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Poor Recruitment Communications Means Poor Candidates

Are your words working hard enough?

With over 50 Mini and Full MOTs completed in the last two years, it was staggering to look at some stats related to those MOTs. 90% of the companies that completed MOTs said that they didn’t feel that their copy stood out, and 80% don’t write bespoke copy for every advert…

Why you might need a recruitment copy assessment as part of an MOT

Recruitment advertising copy is a bit like the tyres on a car.  The latter are, in some respects, the most important bit of the vehicle: they are your contact with the road and how they grip (or otherwise) and perform in different conditions is fundamental to your safety.  In the case of recruitment copy, it’s how it grips its intended audience and performs on different media/channels that makes the difference.

Consequently, a key part of the Recruitment MOT is an assessment of your recruitment copy, not just in your adverts but also on your website and in other communications you use to help you attract high quality candidates.

AI still needs human input

It ought to be said that much, perhaps most, recruitment copy is perfectly acceptable and does the job. The proliferation of recruitment consultancy adverts on job-boards over the years means that a generalised ‘style’ has evolved, with an introductory sentence or two, followed by bullet-pointed lists of job requirements and qualifications/experience. It’s adequate and quickly done. But, in truth, its speedy cut and paste and failing to grip in the vast majority of cases. Then there is the TA/HR community that loves using a job description as copy.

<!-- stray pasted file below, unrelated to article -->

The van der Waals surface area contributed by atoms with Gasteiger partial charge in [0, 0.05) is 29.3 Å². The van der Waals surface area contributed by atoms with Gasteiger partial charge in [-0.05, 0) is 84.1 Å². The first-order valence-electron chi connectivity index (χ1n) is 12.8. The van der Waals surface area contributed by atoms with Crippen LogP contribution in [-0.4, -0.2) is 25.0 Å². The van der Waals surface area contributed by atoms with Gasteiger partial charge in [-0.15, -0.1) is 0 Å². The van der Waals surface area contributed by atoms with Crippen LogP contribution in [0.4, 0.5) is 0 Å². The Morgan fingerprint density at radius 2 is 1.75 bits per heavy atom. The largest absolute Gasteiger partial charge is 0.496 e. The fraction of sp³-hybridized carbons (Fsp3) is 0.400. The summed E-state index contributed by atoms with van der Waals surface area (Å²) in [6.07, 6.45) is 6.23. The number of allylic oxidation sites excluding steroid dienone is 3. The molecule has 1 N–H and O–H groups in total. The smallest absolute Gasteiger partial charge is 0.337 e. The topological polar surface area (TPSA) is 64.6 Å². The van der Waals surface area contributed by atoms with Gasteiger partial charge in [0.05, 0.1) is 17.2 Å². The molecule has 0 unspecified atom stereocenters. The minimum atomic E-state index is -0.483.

Today, of course, the situation is complicated (or perhaps made easier?) by the rapid rise of AI. It is estimated (according to OpenAI) that 100 million people use ChatGPT every week. ChatGPT is launching a ‘customisable robot’ that will enable users to create personalised versions of their chatbot that allows users tailor speech style, knowledge and behaviours. For those in the know, this will almost certainly replace some human copywriters in the very near future (if it’s not already doing so now). That said, for thousands of recruiters, it will still be a case of digging out the job and person spec, blowing the dust off it (has it actually been updated to reflect where the job is going as opposed to where it has been?) and then cutting and pasting the content into short paras and bullet-point lists.

Unfortunately, few of these recruiters take or get the time to really think about the job they are writing about and the skills that candidates need to fulfil the requirements of the role. Frequently, little thought is given to all the things that can make a job advert come to life: the unique (in the proper sense of that word) factors that persuade someone that this is the job for them; the dangling of carrots offering future success and promotion (in return for skill and effort); and the equally important elements that dissuade the wrong people from clogging up your ATS application forms. This, of course, also applies when they use AI. A failure to brief ChatGPT properly will result in copy that, while satisfactory, is still less than ideal.

Our copy assessment, carried out by an award-winning copywriter and author with over 30 years’ experience, will help you identify key areas where you might improve, offer simple tips to help you make your recruitment marketing ‘sing’ and also a comparison with your key competitors’ copy.

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